The Winspear Opera House triple dog dares everyone in Dallas to show up when they present A Christmas Story, The Musical from Dec. 12 through 16. The movie that made pink bunnies, leggy lamps and almost shooting your eye out Christmas staples received the Broadway musical treatment, and the touring cast is including Dallas as one of their many stops across the U.S.
A Christmas Story originally started as 1983 film that followed the misadventures of 9-year-old Ralphie Parker as he experiences the ups and downs of Christmas in the 1940s. The story is based on the writings of Jean Shepard, most notably the novel In God We Trust: All Others Pay Cash. A Christmas Story both embraces and skewers the golden haze that surrounds the nostalgia of childhood memories, as the adult Ralphie narrates a story in which children don’t always do as they’re told, and the parents in charge just might be an example of the patients running the asylum.
The film isn’t afraid to be a little dark when called upon, and while the musical stage version doesn’t remove any of the aspects that made the film the classic it’s considered today, it is more palatable for families looking to enjoy a night of theater.
“There’s a sweeter side to the musical,” director Matt Lenz tells us.
The adjustment for stage proved to be an effective one, with the musical being nominated for three Tony Awards in 2013, including Best Musical Score, Best Book of a Musical and Best Musical. Benji Pasek and Justin Paul, most known for their work on the film La La Land, contributed their efforts on the music and lyrics. The duo takes into account the time period in which the story is set, making each song sound like it could be playing on a mantle radio circa 1945.
Even with the pedigree of behind-the-scenes talent and award recognition, the original Broadway run was limited because of the subject matter. A Christmas musical selling tickets in July is not as likely as the many competitive titles fighting for tourism dollars, but the musical has consistently toured since 2013 around the country.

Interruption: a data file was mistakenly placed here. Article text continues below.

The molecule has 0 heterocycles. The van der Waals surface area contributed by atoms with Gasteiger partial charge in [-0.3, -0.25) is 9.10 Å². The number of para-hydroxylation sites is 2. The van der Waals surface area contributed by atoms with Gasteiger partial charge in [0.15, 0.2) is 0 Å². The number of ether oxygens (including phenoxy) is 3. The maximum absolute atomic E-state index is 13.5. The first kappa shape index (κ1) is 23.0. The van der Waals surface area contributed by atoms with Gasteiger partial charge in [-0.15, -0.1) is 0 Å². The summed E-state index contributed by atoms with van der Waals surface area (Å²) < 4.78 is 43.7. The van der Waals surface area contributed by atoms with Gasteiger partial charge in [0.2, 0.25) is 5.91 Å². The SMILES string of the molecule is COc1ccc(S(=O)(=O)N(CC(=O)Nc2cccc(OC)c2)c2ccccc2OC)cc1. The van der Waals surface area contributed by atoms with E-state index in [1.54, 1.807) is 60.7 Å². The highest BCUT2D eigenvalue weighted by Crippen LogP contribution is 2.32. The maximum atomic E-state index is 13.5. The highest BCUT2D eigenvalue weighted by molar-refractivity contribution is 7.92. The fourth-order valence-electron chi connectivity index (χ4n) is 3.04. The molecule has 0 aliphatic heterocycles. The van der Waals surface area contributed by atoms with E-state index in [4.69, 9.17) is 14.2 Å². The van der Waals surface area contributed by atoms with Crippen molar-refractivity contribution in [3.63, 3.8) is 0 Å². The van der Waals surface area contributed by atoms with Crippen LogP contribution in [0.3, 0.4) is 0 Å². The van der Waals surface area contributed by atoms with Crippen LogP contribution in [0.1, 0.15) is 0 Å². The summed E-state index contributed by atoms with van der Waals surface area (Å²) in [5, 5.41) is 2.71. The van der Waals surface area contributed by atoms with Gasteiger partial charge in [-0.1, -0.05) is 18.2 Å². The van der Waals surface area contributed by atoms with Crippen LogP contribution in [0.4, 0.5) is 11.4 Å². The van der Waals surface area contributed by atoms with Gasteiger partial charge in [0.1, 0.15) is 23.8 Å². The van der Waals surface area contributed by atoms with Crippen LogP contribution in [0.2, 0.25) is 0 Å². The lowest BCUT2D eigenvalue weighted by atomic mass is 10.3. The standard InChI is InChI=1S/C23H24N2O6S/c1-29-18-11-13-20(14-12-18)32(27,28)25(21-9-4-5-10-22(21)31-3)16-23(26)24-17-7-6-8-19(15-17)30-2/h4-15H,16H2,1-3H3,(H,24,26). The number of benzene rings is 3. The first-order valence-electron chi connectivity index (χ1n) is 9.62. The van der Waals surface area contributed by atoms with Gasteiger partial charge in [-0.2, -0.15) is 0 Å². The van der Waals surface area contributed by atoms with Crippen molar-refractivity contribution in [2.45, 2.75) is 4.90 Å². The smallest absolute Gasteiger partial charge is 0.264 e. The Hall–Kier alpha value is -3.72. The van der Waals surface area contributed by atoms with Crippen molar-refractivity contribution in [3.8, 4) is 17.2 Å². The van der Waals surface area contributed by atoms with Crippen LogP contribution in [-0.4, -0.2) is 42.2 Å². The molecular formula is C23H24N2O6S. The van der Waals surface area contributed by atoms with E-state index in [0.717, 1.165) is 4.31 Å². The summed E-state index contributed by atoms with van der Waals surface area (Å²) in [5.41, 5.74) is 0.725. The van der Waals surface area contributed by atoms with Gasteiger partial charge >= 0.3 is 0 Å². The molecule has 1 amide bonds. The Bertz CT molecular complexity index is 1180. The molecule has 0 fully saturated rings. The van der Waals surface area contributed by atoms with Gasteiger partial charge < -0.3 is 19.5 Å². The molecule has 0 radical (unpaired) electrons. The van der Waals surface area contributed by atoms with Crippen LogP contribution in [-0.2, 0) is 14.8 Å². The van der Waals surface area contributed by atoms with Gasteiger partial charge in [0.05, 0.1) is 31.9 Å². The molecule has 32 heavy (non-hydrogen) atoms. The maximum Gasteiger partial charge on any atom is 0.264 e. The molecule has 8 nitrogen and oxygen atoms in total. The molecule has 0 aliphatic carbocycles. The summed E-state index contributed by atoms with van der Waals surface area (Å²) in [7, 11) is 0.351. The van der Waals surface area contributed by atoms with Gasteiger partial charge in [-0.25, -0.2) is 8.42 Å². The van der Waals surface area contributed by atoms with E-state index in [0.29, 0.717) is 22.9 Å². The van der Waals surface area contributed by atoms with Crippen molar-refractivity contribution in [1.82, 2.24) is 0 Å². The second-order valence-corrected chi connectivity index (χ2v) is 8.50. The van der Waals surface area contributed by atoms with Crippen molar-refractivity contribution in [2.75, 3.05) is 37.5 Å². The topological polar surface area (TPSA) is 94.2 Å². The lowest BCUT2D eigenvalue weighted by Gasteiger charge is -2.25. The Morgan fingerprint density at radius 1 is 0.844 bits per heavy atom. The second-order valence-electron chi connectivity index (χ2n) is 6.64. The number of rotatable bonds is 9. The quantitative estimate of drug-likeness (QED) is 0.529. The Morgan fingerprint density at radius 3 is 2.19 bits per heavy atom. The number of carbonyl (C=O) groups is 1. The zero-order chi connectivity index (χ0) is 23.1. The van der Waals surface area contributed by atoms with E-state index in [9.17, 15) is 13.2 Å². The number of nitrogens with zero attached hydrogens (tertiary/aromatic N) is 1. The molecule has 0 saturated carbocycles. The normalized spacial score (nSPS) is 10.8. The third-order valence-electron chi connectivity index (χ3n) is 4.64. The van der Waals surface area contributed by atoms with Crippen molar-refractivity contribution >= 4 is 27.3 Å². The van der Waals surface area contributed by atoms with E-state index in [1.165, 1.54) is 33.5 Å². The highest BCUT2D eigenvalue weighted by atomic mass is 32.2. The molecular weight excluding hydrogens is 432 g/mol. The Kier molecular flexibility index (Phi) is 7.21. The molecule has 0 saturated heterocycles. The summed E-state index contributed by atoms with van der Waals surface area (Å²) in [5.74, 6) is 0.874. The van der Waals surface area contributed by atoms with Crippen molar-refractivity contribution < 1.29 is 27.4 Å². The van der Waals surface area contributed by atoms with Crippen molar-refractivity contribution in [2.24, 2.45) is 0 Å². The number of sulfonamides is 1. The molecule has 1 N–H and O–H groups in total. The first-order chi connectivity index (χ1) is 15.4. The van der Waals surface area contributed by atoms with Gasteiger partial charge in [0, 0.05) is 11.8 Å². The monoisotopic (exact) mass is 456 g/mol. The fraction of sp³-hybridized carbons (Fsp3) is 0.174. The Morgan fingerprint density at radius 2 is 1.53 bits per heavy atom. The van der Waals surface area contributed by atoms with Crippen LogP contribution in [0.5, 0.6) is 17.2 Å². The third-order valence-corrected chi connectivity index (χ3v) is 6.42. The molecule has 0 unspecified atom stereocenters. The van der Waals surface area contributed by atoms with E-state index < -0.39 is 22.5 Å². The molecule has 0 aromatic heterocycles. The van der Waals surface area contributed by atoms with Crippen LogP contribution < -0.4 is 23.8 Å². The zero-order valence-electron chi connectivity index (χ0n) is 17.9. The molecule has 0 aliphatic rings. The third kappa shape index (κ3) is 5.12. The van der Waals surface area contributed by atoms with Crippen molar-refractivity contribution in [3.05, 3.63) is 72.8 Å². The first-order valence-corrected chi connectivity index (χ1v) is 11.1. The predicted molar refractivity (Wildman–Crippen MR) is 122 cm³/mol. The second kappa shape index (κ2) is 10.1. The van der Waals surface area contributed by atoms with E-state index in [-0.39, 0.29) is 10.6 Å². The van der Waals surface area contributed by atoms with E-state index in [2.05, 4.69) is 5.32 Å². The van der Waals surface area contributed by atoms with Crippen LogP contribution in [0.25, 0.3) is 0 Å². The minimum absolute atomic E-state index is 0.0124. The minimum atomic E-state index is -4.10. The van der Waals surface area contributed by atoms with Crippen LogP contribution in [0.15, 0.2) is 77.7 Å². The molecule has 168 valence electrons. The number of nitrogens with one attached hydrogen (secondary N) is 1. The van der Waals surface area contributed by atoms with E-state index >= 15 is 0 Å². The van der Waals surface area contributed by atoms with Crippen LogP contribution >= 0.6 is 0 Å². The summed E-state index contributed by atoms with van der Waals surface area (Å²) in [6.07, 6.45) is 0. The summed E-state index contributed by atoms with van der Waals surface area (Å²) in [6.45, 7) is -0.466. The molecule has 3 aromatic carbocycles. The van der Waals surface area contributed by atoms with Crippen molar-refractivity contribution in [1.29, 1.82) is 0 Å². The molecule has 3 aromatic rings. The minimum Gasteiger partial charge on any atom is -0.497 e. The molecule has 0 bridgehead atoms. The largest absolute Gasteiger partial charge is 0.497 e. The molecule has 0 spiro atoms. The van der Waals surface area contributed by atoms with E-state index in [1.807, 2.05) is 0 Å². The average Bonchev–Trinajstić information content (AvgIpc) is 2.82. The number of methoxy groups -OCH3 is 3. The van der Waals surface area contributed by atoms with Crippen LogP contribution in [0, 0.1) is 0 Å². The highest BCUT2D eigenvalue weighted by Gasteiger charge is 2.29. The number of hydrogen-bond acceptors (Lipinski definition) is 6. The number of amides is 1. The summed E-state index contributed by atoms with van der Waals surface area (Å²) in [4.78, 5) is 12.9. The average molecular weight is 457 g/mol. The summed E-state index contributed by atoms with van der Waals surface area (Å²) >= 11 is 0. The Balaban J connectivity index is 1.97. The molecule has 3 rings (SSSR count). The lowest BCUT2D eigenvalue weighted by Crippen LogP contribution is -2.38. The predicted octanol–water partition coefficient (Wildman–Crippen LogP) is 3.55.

The limited holiday runs create a tight window in which to cast and rehearse before packing up the set and hitting the road. Lenz says the casting process starts as early as March or April, but the rehearsal process is usually about five weeks in studio before travel starts.
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Waiting closer to the time of production to start rehearsal is key, as a majority of the show’s performers are children, who are subject to puberty and all the voice changes that come with it. The production crew is mindful and prepared in case someone who sang perfect falsetto months ago is ushered by nature into a different vocal range.
Lenz says that A Christmas Story as a musical enhances the original story, providing deeper insight into Ralphie’s mother, who receives less attention in the film. Lenz stressed that although music and character development is added for the stage production, it is not a musical that changes the key elements that made the movie popular in the first place.
“They know how beloved so many moments in the film are, and they make sure to include them,” Lenz says. “Having those scenes are so important to audiences that love them. Paired with the music, it provides a whole new level of experience.”